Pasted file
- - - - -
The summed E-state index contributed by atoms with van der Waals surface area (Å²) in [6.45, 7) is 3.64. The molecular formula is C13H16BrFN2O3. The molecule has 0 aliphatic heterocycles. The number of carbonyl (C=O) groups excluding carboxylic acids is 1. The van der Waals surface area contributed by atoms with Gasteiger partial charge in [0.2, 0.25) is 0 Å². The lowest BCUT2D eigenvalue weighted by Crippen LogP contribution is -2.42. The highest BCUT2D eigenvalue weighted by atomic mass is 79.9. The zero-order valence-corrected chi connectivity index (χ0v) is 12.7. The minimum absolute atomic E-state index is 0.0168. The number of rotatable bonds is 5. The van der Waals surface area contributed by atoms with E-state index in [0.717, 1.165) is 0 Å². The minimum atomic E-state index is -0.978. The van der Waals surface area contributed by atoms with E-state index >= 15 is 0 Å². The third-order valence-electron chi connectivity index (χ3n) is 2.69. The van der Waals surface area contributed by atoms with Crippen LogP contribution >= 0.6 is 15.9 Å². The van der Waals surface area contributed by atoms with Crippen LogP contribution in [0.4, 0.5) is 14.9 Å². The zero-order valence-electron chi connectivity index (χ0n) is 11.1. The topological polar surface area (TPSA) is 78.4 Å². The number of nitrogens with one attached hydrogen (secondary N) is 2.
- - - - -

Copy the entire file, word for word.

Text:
The summed E-state index contributed by atoms with van der Waals surface area (Å²) in [6.45, 7) is 3.64. The molecular formula is C13H16BrFN2O3. The molecule has 0 aliphatic heterocycles. The number of carbonyl (C=O) groups excluding carboxylic acids is 1. The van der Waals surface area contributed by atoms with Gasteiger partial charge in [0.2, 0.25) is 0 Å². The lowest BCUT2D eigenvalue weighted by Crippen LogP contribution is -2.42. The highest BCUT2D eigenvalue weighted by atomic mass is 79.9. The zero-order valence-corrected chi connectivity index (χ0v) is 12.7. The minimum absolute atomic E-state index is 0.0168. The number of rotatable bonds is 5. The van der Waals surface area contributed by atoms with E-state index in [0.717, 1.165) is 0 Å². The minimum atomic E-state index is -0.978. The van der Waals surface area contributed by atoms with E-state index >= 15 is 0 Å². The third-order valence-electron chi connectivity index (χ3n) is 2.69. The van der Waals surface area contributed by atoms with Crippen LogP contribution >= 0.6 is 15.9 Å². The van der Waals surface area contributed by atoms with Crippen LogP contribution in [0.4, 0.5) is 14.9 Å². The zero-order valence-electron chi connectivity index (χ0n) is 11.1. The topological polar surface area (TPSA) is 78.4 Å². The number of nitrogens with one attached hydrogen (secondary N) is 2.